When it comes to unprotected speech categories, the Roberts Court has taken an amoral and inaccurate approach. When the Court first created unprotected speech categories-- defined categories of speech that are not protected by the First Amendment-- it was unclear what rendered a category of speech unprotected. One school of thought argued that speech was unprotected if it provided little or no value to society. The other school of thought argued that speech was unprotected if it fell into a certain category of speech that was simply categorically unprotected. Then, in 2010, the Court strongly sided with the latter approach, with the added twist that unprotected speech categories would be determined solely by reference to American history and traditions. It held that unprotected speech categories were defined solely with reference to American history, and language that appeared related to interest balancing was merely "descriptive."
This approach was wrong both descriptively and normatively. Descriptively, in the past, when the Court decided the cases in which it created the modern definitions of many of the current unprotected speech categories, the Court was consciously departing from American history and tradition for moral reasons; the moral considerations were more than descriptive. Normatively, by basing unprotected speech categories solely on history and tradition, the Court has written out mechanisms for revising ill-considered decisions of the past, which threatens to perpetuate decisions that would be considered immoral by modern standards.
Fortunately, these historical-categorical analyses are not the only analyses applied to content-based speech restrictions. When a statute would restrict speech based on the content of that speech, that statute may still withstand constitutional review if it satisfies a strict scrutiny analysis. To pass a strict scrutiny analysis, a law must be narrowly tailored to serve a compelling government interest. This analysis is flexible, and it takes into account contemporary-moral interests.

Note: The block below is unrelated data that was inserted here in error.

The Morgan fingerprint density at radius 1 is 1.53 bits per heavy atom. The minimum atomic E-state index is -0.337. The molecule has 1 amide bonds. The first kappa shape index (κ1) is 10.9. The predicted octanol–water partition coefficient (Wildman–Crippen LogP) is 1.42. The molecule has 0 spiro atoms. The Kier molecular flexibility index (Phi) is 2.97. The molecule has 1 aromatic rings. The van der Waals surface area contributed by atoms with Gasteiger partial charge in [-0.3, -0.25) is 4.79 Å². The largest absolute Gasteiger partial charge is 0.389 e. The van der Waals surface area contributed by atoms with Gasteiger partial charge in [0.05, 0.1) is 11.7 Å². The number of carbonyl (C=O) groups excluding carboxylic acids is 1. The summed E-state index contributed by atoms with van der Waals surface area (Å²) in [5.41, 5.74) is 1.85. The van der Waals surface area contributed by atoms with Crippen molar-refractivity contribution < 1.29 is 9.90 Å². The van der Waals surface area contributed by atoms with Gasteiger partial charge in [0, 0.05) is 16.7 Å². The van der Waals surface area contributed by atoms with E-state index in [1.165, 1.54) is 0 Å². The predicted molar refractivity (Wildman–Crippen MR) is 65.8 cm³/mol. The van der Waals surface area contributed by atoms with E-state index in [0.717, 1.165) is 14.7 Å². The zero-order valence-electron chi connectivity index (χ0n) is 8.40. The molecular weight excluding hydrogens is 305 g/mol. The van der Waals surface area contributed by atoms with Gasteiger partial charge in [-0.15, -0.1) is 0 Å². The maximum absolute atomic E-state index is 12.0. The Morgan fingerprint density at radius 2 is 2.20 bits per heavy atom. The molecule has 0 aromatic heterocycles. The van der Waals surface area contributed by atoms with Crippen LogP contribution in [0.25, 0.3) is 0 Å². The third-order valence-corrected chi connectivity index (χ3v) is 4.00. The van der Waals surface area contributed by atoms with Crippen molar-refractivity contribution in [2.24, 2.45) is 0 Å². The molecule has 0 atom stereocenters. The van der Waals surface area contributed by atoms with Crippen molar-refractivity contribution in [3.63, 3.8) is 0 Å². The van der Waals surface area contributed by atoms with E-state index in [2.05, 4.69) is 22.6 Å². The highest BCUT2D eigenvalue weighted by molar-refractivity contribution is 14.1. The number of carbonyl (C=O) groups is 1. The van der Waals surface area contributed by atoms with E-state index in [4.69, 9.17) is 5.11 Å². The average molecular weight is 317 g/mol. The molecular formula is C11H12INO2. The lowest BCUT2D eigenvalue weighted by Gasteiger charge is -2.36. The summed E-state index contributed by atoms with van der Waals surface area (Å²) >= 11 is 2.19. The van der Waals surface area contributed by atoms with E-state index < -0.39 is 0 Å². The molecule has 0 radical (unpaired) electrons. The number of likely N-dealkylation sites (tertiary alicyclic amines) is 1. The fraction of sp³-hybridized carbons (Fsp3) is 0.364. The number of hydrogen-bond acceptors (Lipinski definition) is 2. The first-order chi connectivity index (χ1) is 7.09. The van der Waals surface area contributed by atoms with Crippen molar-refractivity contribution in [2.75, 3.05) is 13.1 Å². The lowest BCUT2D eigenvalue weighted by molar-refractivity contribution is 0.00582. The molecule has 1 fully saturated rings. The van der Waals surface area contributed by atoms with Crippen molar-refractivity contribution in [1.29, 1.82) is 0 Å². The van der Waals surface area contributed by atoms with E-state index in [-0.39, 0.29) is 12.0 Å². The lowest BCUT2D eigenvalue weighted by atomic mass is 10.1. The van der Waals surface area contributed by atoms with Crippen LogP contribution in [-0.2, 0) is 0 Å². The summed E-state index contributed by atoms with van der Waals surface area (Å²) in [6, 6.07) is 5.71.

This Note argues that strict scrutiny is the superior approach-- both descriptively and normatively. It argues that the Court should abandon the historical-categorical approach, and use only strict scrutiny to analyze content-based speech restrictions.
Part I of this Note describes in detail the various approaches the Court has taken toward content-based restrictions. It describes how unprotected speech categories currently interact with a strict scrutiny analysis and details the shift in the Court's approach to unprotected speech categories. Part I argues further that unprotected speech categories are currently determined only by history.
Part II argues that the Roberts Court's view of unprotected speech categories does not comport with the actions of prior Courts, specifically the Court throughout the 1960s and 1970s. Focusing on defamation and commercial speech, Part II shows that past Courts were willing to depart from tradition for moral reasons.
Part III argues that strict scrutiny is normatively superior to any form of categorical approach. It argues that strict scrutiny ensures a values-driven normative analysis of laws, while the historical-categorical approach simply assumes that American history and tradition will render morally justifiable decisions. It further argues that as long as the Court thinks in terms of unprotected speech categories, the Court is at risk of allowing history alone to justify modern law.